In Robot-Fueled Rally, Look at Semiconductor Stocks
01/15/2018 4:11 pm EST
Perhaps the best bet is to explore the semiconductor stocks, which remain in an uptrend but are lagging the leadership sectors such as energy while starting to show signs of strength, asserts Joe Duarte, MD. He’s traded, analyzed and written about the markets since 1990.
Global stocks are in the midst of an impressive momentum run. And as with most things in life there are two sides to the story.
Momentum runs have both a positive and a negative side, as they offer investors excellent opportunities to make big money over relatively short periods of time while often leading to their ruin once they end. Moreover, anyone who remembers the last four months of the dot-com bubble will testify to that heady feeling of portfolio invincibility of the times.
I still remember the 2000 point – 40 percent – rally in the Nasdaq Composite which started in early November 1999 and ended in March 2000. Worse are the memories of the brutal bear market that took the index down over 70 percent over the next two years.
Should I stay or should I go?
The reason I’m bringing this up is that the current market feels the same way: downright invincible. And that makes anyone like me, who’s been around a few decades hum that old song by The Clash – Should I Stay or Should I Go? In any case I hum it under my breath as I push the button to go with the flow and make another trade on the long side.
Sure, compared to the dot-com bust the current economy features some fundamental differences.
For one, the late 1990s had a totally different vibe – irrational exuberance – fueled by the sock puppet, the Dell dude and a feeling that nothing could possibly go wrong. Presently there is the perception of future positive effects for the economy resulting from the recently enacted tax cuts and an emerging set of encouraging economic data. Finally, even though interest rates are rising, as they were during the last few months of the dot-com bubble, in the present period interest rates are still close to zero for all intents and purposes.
Can algos rewrite history?
Perhaps most important is the market itself where current trading is dominated by robotic, headline reading trading algorithms—algos--instead of human traders.
So, I’m going to write this column based on the dangerous assumption that, because of the algos, this time is different. More specifically, I’m going to provide some analytical points based on the empirical assumption that because of the robots ruling the roost, little, if anything will change in this market and that the current advance is not just the new normal, but sustainable beyond anyone’s expectations.
I want to be clear: I don’t believe, in my heart of hearts, that this time is any different.
I think this momentum run will end badly, just as all the other momentum runs in history have ended badly.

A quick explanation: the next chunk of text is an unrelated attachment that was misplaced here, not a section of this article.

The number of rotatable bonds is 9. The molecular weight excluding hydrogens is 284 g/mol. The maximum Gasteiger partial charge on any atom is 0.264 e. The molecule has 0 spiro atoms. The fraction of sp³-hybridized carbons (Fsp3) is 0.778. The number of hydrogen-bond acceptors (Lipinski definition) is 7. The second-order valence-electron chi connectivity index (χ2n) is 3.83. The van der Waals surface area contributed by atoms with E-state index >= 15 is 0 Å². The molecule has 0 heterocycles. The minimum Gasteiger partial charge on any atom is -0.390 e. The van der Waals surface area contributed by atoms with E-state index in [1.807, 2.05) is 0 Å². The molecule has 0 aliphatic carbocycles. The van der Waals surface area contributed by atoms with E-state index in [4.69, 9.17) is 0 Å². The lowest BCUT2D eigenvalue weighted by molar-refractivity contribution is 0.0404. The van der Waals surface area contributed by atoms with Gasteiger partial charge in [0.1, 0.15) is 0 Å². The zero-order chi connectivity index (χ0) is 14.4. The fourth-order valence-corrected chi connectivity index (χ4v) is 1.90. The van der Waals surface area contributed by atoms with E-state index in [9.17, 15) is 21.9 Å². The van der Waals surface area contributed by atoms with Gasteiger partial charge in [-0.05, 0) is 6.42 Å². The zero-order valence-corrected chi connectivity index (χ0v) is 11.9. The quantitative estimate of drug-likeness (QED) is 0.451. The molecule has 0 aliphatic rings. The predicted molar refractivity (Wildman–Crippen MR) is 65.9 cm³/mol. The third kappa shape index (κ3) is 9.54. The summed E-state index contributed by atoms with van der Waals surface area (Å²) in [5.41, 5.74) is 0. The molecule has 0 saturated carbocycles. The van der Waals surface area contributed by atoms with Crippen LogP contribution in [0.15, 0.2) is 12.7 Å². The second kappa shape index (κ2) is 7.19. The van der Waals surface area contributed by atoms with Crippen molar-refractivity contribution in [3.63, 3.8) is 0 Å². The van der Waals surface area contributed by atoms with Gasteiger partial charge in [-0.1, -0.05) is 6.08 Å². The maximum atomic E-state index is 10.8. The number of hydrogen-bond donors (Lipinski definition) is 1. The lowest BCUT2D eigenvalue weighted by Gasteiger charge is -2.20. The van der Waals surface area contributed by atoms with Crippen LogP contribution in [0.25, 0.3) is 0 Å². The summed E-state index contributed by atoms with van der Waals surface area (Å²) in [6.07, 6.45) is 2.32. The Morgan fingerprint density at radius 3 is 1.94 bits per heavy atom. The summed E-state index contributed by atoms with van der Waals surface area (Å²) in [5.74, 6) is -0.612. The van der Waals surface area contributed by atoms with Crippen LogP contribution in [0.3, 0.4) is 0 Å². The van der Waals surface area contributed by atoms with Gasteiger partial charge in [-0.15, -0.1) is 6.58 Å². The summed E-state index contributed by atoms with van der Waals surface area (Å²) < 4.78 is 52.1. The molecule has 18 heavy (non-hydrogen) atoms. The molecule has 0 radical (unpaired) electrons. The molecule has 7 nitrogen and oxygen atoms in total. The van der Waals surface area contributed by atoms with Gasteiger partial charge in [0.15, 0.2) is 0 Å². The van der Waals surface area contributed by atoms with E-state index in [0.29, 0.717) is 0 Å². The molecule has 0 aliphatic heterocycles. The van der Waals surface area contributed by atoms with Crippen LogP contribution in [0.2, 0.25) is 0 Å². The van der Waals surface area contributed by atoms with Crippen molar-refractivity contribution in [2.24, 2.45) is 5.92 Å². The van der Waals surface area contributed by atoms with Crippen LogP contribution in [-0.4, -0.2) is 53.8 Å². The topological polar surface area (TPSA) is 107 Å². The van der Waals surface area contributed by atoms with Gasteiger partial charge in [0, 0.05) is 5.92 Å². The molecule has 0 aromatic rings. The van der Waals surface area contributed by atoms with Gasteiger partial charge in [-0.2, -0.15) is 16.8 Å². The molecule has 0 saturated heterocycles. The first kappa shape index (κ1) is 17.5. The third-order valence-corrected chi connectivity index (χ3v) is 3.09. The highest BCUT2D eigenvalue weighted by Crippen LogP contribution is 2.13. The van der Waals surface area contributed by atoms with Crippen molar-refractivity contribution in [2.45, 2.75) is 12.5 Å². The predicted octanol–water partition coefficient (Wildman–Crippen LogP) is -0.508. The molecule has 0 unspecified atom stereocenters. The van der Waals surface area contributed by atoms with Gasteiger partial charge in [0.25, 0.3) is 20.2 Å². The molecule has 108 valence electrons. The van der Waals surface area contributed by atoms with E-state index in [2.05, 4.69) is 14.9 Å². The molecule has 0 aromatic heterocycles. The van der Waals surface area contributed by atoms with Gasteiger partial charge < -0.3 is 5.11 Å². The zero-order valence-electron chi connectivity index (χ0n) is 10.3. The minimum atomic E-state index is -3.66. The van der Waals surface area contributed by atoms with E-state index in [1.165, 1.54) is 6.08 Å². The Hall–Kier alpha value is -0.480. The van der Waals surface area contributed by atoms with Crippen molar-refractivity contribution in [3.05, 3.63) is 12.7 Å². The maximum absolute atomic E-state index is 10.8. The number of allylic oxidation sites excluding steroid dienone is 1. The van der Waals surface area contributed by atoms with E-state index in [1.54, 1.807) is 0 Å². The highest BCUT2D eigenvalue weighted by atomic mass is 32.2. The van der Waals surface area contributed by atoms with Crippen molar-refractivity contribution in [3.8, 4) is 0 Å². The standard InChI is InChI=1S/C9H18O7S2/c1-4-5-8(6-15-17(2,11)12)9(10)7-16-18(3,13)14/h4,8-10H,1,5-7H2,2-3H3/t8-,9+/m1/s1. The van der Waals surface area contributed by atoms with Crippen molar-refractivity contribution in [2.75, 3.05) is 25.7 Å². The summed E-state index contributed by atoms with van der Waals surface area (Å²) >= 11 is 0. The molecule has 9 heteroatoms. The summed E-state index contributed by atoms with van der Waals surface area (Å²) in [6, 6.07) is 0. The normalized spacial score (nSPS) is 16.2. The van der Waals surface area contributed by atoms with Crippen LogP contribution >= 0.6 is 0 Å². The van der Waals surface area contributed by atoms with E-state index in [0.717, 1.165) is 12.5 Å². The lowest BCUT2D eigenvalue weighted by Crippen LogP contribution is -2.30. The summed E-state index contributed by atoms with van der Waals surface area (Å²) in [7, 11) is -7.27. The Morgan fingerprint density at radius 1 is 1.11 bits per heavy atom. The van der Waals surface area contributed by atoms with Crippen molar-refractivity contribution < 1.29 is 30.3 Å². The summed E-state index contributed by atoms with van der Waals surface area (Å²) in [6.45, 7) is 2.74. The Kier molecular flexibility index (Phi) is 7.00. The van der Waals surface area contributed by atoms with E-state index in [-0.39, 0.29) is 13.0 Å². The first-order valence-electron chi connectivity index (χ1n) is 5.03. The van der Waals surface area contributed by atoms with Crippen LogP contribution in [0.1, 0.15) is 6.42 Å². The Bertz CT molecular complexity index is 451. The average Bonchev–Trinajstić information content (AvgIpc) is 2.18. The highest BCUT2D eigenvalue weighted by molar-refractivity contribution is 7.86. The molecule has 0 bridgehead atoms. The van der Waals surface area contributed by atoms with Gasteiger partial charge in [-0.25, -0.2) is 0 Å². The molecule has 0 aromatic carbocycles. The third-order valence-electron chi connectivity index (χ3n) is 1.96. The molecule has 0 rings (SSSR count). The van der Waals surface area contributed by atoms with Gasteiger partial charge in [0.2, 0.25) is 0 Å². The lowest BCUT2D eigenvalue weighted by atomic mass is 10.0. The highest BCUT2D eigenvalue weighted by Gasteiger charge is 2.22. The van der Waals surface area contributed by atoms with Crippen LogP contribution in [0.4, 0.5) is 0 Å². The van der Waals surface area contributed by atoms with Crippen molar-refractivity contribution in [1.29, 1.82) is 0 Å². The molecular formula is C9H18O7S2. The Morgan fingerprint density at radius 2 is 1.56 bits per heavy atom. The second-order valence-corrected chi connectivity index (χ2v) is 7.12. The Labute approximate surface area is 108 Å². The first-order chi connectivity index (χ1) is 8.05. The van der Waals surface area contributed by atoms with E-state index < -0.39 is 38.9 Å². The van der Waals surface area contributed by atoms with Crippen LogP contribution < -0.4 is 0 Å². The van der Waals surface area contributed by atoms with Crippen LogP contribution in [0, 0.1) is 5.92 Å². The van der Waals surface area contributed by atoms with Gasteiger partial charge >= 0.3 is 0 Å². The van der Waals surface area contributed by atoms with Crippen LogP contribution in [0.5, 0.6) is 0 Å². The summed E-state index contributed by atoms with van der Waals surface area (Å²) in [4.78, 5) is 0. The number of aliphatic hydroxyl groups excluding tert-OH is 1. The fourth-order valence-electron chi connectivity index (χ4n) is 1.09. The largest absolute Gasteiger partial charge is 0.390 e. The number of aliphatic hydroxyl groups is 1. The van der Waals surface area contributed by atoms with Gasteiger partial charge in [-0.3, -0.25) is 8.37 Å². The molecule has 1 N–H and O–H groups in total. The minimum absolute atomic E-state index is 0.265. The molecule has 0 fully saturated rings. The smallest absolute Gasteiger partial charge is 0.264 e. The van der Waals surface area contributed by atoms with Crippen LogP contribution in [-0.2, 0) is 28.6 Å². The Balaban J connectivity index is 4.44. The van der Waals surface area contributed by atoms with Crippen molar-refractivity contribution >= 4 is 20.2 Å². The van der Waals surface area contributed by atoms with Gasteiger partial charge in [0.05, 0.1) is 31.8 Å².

But for the sake of argument, I’m just going on a mind trip. If I’m right and this market goes to Dow 30,000 in the next two months followed by a slow and steady consolidation pattern, instead of the crash of all crashes, I will be the first to admit that I got lucky.
Of course, only time will tell, so let’s have a look at what the robots are doing.
Market breadth suggests higher prices ahead
Affirming the bullish side, the most accurate indicator of the last 24 months has been the NYSE Advance Decline line (NYAD). This indicator remains in a rising channel and has robotically traded in a range defined by its upper and lower Bollinger Band for the past few months.
A tag or a rise above or below the upper band has usually led to a reversal while a tag of a fall outside the lower BB has reliably led to a move to the upside.
As of January 12, 2018, the NYAD made a new high and seems poised to move higher. In a world where the self-fulfilling robotic prophecy is the dominant factor, this suggests the rally has more upside room to run.
There is something here for everyone
There is no shortage of charts depicting market sectors and stocks that are impressively breaking out. In fact, of the 13 broad sectors I follow, 11 broke out last week and are in the midst of impressive advances.
Indeed, I offer one in the next few lines. At the same time, it’s important to have some perspective in this market, which is why I also have two other charts for review.
First, is the chart of the NYSE Utility Average ETF (IXU). This index is down 14 percent from its November peak. In other words, it’s now trading in the range between a correction (down 10%) and a bear market (down 20%). This sector is very oversold (see RSI), but the chart suggests it is nowhere near a bottom as the ROC, which measures momentum recently bounced.
This point is best illustrated when you compare the utilities to the NYSE Arca Oil Index (XOI), which are making daily new highs. Indeed, one is the mirror index of the other. Look at RSI and ROC for XOI and you see a very overbought market with some, although receding upward momentum.
Finally, consider the PHLX Semiconductor Index (SOX) which is in an uptrend but has yet to make a new high with the market in January. In this case, RSI is nowhere near overbought while ROC is starting to strengthen.
Where should you put your money?
It’s always best to trade with the prevailing trend and this is still a bull market, albeit one in the midst of a very aggressive advance that makes me nervous.
At times such as these, it is important to remember that traditional traders often sell into strength and buy into weakness. Still buying and selling is all about timing and asset allocation. Thus, in this market, it may be too early to buy utilities, although taking some profits on energy stocks seems reasonable.
Perhaps the best bet at the moment is to explore the possibilities in the semiconductor stocks, which remain in an uptrend but are lagging the leadership sectors such as energy while starting to show signs of strength.